Oil Bosses in Davos See Shale Rebound Capping 2017 Price SurgeBy
Entering a period of greater oil-price volatility: IEA Chief
Shale increasing even at $50 oil price, Saudi’s Al-Falih says
Top oil industry officials in Davos aren’t turning completely bullish just yet. Capping their enthusiasm is U.S. shale oil, which is likely to limit price increases and usher in a period of greater volatility.
U.S. supply is already returning at $50 a barrel, Saudi Arabia Energy Minister Khalid Al-Falih and BP Plc Chief Executive Officer Bob Dudley said in Davos, Switzerland, on Tuesday. Higher prices will accelerate that process, according to International Energy Agency Executive Director Fatih Birol.
“I expect U.S. production will start to increase again -- all the indications are there -- as a result of the higher prices,” Birol said. “Prices will go up, U.S. and other production will go up and put downward pressure on prices again. And up and down. We are entering a period of greater oil-price volatility.”
While oil has increased more than 20 percent since the Organization of Petroleum Exporting Countries decided to cut production to boost prices, it has also helped bring back more shale drillers, which have put 46 percent more rigs to work in the past six months. The slump of the past two years also forced drillers to become more efficient and operate at lower costs.
“This means that while 2017 is starting out very bullish for oil, it may not end that way,” said Bjarne Schieldrop, chief commodities analyst at SEB AB bank in Oslo. “Physical delivery of oil will force the price back down again in the second half of this year.”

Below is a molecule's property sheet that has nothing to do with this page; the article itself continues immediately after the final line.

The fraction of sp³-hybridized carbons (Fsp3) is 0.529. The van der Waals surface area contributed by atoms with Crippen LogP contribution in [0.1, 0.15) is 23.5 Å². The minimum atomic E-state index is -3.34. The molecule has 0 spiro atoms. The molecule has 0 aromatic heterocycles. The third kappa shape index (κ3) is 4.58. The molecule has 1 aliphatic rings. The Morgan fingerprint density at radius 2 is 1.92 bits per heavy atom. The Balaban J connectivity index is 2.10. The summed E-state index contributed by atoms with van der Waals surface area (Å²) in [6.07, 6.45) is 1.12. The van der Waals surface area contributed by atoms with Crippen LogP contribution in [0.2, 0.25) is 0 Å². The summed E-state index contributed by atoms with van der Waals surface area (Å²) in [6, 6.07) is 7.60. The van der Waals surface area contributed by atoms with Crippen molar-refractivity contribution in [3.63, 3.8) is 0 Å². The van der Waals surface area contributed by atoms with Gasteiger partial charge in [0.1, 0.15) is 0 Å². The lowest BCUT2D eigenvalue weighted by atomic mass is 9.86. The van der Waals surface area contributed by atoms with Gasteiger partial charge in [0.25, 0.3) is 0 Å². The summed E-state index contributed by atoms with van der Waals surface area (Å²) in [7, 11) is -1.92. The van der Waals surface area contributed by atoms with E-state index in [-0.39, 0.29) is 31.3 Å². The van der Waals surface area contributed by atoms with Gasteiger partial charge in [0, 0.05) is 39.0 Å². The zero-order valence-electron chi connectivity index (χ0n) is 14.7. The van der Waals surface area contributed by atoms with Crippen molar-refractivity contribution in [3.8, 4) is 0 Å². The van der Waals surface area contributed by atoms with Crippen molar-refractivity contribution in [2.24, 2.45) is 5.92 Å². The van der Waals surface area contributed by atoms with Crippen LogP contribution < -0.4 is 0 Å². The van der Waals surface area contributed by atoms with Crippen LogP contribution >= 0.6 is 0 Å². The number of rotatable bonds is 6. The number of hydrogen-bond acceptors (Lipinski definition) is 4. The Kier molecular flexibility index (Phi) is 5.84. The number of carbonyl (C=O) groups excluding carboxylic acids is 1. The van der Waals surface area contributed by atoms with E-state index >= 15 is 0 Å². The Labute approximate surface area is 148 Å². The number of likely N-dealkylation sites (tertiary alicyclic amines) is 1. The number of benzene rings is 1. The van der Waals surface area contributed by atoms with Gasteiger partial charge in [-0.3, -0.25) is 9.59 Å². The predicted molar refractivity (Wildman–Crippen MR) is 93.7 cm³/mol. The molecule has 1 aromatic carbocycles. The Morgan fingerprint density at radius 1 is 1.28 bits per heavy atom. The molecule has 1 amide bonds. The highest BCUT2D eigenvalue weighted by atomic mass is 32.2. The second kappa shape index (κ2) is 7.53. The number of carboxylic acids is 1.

Drillers today are three times more productive than they were in 2013, Schieldrop said. They are also more flexible and can adjust production quickly in response to changing prices, according to Birol.
Saudi Arabia’s Al-Falih welcomes higher U.S. output because future oil demand will require supply from all sources, he said in Davos on Tuesday. Yet, he also said there could be limits to the comeback.
“What is being tapped recently in North America are the most prolific” fields, he said, sitting in the audience at an session on energy in the Swiss ski resort. “As demand grows, they will go to the more expensive, more difficult, less prolific. They will find they need higher prices.”
Production in the U.S. has increased by about 460,000 barrels a day, or 5.4 percent, in the past six months after falling by almost 600,000 barrels in the first half of last year. The Energy Information Administration last week raised its domestic output forecast for 2017 to 9 million barrels a day from 8.78 million projected in December. That’s up from 8.89 million barrels in 2016. Output is projected to increase to 9.3 million barrels a day for 2018.
“The U.S. oil producers, and Canadian producers and all over the world are adapting to doing better in a lower price environment and that has created a resiliency that we haven’t seen,” Kenneth Hersh, chairman of NGP Energy Capital Management, said in Davos. “U.S. unconventional has increased about half a million barrels on a $50 base, whereas two years ago it was unthinkable oil production in the U.S. would increase at $50.”
Shale fields in the U.S. can break even at a wide range of oil prices. Some of Royal Dutch Shell Plc’s assets in the Permian area are profitable below $40 a barrel, Chief Financial Officer Simon Henry said Nov. 1. Others require much higher prices.
Exxon Mobil Corp. said on Tuesday that it was paying as much as $6.6 billion to double its Permian Basin assets through the acquisition of companies owned by the Bass family of Fort Worth, Texas.
“U.S. shale is coming back, but it isn’t roaring back at current prices of $50 to $55 a barrel,” BP’s Dudley said. “You do see the rig count coming back and there will be a market response there as well.”
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